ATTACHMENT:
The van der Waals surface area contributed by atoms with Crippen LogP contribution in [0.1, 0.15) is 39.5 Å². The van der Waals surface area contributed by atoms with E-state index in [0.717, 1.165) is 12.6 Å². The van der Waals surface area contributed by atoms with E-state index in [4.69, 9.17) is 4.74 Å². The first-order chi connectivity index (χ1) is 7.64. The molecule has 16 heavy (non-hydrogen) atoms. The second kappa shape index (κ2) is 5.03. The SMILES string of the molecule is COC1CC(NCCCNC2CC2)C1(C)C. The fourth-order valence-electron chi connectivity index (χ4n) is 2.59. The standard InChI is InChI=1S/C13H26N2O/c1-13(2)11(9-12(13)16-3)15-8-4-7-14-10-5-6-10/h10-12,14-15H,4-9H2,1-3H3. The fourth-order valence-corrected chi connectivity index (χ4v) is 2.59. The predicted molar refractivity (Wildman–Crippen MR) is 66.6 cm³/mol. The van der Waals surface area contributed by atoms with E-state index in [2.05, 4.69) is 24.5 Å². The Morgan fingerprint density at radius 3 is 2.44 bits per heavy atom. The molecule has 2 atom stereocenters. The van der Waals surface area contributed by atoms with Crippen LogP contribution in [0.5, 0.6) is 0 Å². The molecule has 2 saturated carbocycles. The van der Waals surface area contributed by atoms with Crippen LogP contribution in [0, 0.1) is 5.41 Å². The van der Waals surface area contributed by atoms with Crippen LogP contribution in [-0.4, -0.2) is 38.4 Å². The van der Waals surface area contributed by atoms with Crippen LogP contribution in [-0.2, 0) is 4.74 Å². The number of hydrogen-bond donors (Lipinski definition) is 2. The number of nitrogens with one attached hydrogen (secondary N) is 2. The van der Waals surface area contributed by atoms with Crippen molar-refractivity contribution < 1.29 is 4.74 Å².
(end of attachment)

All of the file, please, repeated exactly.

The van der Waals surface area contributed by atoms with Crippen LogP contribution in [0.1, 0.15) is 39.5 Å². The van der Waals surface area contributed by atoms with E-state index in [0.717, 1.165) is 12.6 Å². The van der Waals surface area contributed by atoms with E-state index in [4.69, 9.17) is 4.74 Å². The first-order chi connectivity index (χ1) is 7.64. The molecule has 16 heavy (non-hydrogen) atoms. The second kappa shape index (κ2) is 5.03. The SMILES string of the molecule is COC1CC(NCCCNC2CC2)C1(C)C. The fourth-order valence-electron chi connectivity index (χ4n) is 2.59. The standard InChI is InChI=1S/C13H26N2O/c1-13(2)11(9-12(13)16-3)15-8-4-7-14-10-5-6-10/h10-12,14-15H,4-9H2,1-3H3. The fourth-order valence-corrected chi connectivity index (χ4v) is 2.59. The predicted molar refractivity (Wildman–Crippen MR) is 66.6 cm³/mol. The van der Waals surface area contributed by atoms with E-state index in [2.05, 4.69) is 24.5 Å². The Morgan fingerprint density at radius 3 is 2.44 bits per heavy atom. The molecule has 2 atom stereocenters. The van der Waals surface area contributed by atoms with Crippen LogP contribution in [0.5, 0.6) is 0 Å². The molecule has 2 saturated carbocycles. The van der Waals surface area contributed by atoms with Crippen LogP contribution in [0, 0.1) is 5.41 Å². The van der Waals surface area contributed by atoms with Crippen LogP contribution in [-0.4, -0.2) is 38.4 Å². The van der Waals surface area contributed by atoms with Crippen LogP contribution in [-0.2, 0) is 4.74 Å². The number of hydrogen-bond donors (Lipinski definition) is 2. The number of nitrogens with one attached hydrogen (secondary N) is 2. The van der Waals surface area contributed by atoms with Crippen molar-refractivity contribution < 1.29 is 4.74 Å².